In other words, it's just one event followed by another, which is again followed by another event, and that's where we are losing everything and learning nothing. Providing food to people, making arrangements for people to walk back, and ensuring people are getting hospitals, medicines, and other facilities is not our job. We as a nation have full-time, fully functional, democratically elected Governments at the central level and on the state level. Also, we pay direct and indirect taxes to the Government through various forms to take care of these mentioned things.

As an individual, to make a living, I can do whatever I want, be it playing professional cricket, working in a software company, or anything of my choice. Because it is my choice, and I have willingly signed up for it. But, none of us has ever signed up for the aftermath of the idiotic decision the state is taking.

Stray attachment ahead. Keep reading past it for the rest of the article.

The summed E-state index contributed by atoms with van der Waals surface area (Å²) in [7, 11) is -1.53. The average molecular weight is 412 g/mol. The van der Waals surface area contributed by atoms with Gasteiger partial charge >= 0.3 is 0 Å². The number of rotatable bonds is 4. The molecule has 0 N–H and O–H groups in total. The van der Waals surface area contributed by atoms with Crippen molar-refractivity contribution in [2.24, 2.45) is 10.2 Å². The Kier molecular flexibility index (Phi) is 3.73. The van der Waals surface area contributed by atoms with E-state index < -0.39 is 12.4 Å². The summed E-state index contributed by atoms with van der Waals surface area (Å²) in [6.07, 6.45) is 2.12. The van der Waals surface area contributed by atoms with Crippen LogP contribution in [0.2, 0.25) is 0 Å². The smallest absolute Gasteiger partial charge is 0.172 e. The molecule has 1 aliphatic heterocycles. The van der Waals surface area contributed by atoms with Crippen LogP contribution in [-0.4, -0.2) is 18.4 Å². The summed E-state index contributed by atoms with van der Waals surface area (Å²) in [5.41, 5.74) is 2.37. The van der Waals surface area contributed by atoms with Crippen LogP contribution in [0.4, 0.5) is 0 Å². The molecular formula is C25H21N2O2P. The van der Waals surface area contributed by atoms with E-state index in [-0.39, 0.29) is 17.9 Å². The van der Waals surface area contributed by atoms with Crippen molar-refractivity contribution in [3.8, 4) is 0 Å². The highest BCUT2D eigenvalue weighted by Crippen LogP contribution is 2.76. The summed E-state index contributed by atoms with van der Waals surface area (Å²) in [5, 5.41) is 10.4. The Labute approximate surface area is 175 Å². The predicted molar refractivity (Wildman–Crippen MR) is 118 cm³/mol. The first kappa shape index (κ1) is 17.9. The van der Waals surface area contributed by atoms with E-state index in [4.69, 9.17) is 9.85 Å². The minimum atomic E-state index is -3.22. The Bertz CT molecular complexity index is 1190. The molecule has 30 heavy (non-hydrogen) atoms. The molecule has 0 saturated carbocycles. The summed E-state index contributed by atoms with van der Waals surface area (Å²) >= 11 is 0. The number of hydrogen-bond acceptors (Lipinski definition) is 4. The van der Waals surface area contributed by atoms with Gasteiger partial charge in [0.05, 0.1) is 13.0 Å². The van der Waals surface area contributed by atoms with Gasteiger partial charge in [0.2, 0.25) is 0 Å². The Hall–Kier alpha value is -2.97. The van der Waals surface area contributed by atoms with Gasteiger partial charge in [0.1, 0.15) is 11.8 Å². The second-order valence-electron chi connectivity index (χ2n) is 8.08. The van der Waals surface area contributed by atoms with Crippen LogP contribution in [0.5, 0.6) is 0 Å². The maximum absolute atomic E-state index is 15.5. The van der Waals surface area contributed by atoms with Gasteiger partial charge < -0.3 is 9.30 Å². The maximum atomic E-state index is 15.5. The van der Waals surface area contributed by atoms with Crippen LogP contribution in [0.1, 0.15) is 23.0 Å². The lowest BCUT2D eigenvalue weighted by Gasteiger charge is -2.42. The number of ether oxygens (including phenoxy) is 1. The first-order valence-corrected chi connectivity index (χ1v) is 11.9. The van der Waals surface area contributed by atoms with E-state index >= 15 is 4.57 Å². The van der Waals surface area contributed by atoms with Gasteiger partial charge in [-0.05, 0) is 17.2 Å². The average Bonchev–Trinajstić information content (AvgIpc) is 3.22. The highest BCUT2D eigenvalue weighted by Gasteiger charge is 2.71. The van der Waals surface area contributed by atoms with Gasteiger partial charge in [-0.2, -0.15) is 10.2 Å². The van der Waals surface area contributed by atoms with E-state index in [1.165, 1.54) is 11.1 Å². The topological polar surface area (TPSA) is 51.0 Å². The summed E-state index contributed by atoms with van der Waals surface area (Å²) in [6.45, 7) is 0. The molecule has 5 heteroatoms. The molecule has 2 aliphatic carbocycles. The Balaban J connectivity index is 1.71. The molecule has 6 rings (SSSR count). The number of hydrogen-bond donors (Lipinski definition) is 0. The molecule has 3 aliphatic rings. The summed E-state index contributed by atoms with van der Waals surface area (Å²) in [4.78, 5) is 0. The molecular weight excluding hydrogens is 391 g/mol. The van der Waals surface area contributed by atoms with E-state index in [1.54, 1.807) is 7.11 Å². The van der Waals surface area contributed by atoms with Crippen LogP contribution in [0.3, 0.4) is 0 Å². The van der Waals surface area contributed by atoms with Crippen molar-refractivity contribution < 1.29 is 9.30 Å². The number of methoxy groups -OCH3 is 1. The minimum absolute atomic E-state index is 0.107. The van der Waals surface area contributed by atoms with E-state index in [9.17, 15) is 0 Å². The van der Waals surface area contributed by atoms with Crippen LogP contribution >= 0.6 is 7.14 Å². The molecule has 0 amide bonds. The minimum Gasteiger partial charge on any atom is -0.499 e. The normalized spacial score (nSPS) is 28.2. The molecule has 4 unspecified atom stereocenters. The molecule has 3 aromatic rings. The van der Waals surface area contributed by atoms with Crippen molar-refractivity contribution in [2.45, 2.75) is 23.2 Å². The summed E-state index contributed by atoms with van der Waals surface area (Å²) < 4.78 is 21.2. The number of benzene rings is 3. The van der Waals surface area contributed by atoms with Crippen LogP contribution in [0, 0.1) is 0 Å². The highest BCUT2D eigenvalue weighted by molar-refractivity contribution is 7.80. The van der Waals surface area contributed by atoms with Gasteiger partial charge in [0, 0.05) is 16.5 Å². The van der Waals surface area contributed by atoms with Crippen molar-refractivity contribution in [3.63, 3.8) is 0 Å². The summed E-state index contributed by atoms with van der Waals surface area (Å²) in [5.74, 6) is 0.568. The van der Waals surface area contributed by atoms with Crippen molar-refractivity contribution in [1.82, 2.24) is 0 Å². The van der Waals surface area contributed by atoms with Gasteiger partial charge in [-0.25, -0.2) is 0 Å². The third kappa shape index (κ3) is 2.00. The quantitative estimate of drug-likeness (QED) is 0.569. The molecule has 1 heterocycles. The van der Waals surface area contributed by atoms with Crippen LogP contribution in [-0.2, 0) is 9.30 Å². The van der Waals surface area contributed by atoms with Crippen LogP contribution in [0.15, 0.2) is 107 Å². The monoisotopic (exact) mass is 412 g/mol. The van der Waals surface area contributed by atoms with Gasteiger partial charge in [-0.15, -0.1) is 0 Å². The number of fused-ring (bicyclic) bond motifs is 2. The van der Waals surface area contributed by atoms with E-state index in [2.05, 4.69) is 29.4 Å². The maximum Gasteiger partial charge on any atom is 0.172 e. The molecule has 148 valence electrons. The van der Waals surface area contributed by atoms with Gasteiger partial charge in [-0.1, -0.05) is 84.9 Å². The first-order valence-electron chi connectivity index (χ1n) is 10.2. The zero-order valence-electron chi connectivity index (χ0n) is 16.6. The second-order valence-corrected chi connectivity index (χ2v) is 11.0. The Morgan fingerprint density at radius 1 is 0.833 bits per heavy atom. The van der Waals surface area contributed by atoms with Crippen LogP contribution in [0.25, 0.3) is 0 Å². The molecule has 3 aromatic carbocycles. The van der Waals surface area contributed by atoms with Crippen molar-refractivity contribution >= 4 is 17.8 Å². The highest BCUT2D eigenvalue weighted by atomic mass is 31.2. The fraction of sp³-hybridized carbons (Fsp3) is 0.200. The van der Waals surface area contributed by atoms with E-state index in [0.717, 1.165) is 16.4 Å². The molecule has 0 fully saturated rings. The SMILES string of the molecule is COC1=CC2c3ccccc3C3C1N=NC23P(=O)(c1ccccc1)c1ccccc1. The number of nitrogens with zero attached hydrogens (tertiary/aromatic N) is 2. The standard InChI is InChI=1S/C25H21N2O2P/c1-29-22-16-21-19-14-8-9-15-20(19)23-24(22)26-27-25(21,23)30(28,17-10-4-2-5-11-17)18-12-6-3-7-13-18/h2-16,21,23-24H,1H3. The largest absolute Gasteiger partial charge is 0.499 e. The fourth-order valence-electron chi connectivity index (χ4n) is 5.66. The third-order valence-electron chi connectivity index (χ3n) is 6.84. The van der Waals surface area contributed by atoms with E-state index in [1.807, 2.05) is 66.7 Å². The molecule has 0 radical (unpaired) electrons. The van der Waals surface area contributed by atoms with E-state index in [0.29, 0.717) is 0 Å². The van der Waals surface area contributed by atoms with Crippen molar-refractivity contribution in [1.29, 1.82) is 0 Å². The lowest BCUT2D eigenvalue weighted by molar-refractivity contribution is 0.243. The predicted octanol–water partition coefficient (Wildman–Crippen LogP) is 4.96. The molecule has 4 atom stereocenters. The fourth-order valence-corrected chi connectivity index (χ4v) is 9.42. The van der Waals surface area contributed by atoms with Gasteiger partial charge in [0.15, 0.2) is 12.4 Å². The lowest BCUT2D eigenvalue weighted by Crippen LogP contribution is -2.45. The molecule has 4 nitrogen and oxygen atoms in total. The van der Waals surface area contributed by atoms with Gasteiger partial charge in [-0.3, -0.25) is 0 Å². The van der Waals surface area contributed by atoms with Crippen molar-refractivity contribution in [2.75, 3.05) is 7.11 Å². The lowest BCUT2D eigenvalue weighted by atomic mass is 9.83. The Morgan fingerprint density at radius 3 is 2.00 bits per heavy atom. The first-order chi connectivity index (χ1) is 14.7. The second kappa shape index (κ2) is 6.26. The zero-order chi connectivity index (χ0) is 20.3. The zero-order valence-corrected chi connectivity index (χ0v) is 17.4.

In India, the second wave of COVID showed us that volunteering to save lives has taken precedence over most day jobs. Across the country, people across age groups have come together to ensure that resources are available to those in need. While this is highly relevant for the time being, we need to ask ourselves: Is this sustainable in the long run?

Most of us know that the third wave of COVID in the country is impending. Did the effort of the volunteers spur any action in terms of the health infrastructure getting boosted in the country? Are we adequately prepared to face a third wave of the pandemic? These are questions that need to be answered. Only then can we effectively as a country move forward from a place where we are being reactive to a pandemic to a place where we are preparing proactively to abate its devastating effect.